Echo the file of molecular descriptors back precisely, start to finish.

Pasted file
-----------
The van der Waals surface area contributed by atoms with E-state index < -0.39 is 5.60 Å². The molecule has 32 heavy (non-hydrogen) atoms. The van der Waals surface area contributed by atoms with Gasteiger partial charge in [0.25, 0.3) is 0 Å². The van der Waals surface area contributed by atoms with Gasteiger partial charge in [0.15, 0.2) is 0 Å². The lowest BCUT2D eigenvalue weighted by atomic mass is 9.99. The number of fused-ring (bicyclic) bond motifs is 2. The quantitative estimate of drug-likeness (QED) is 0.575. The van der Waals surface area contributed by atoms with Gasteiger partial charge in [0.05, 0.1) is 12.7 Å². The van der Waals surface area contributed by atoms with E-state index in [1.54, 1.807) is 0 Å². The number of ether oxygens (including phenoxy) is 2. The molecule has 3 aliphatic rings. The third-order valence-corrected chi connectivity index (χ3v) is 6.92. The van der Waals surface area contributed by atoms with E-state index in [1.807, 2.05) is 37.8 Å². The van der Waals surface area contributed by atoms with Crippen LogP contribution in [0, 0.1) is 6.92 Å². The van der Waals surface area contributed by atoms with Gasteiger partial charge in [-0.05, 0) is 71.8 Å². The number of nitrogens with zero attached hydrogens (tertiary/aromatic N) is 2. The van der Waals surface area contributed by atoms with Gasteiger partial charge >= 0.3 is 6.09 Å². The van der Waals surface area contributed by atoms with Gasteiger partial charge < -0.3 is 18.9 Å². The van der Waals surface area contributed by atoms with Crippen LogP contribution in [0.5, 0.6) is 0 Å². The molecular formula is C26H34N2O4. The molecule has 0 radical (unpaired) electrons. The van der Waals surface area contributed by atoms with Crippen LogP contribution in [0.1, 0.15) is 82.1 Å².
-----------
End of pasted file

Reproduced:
The van der Waals surface area contributed by atoms with E-state index < -0.39 is 5.60 Å². The molecule has 32 heavy (non-hydrogen) atoms. The van der Waals surface area contributed by atoms with Gasteiger partial charge in [0.25, 0.3) is 0 Å². The van der Waals surface area contributed by atoms with Gasteiger partial charge in [0.15, 0.2) is 0 Å². The lowest BCUT2D eigenvalue weighted by atomic mass is 9.99. The number of fused-ring (bicyclic) bond motifs is 2. The quantitative estimate of drug-likeness (QED) is 0.575. The van der Waals surface area contributed by atoms with Gasteiger partial charge in [0.05, 0.1) is 12.7 Å². The van der Waals surface area contributed by atoms with E-state index in [1.54, 1.807) is 0 Å². The number of ether oxygens (including phenoxy) is 2. The molecule has 3 aliphatic rings. The third-order valence-corrected chi connectivity index (χ3v) is 6.92. The van der Waals surface area contributed by atoms with E-state index in [1.807, 2.05) is 37.8 Å². The van der Waals surface area contributed by atoms with Crippen LogP contribution in [0, 0.1) is 6.92 Å². The van der Waals surface area contributed by atoms with Gasteiger partial charge in [-0.05, 0) is 71.8 Å². The number of nitrogens with zero attached hydrogens (tertiary/aromatic N) is 2. The van der Waals surface area contributed by atoms with Gasteiger partial charge >= 0.3 is 6.09 Å². The van der Waals surface area contributed by atoms with Gasteiger partial charge < -0.3 is 18.9 Å². The van der Waals surface area contributed by atoms with Crippen LogP contribution in [0.5, 0.6) is 0 Å². The molecular formula is C26H34N2O4. The molecule has 0 radical (unpaired) electrons. The van der Waals surface area contributed by atoms with Crippen LogP contribution in [0.1, 0.15) is 82.1 Å².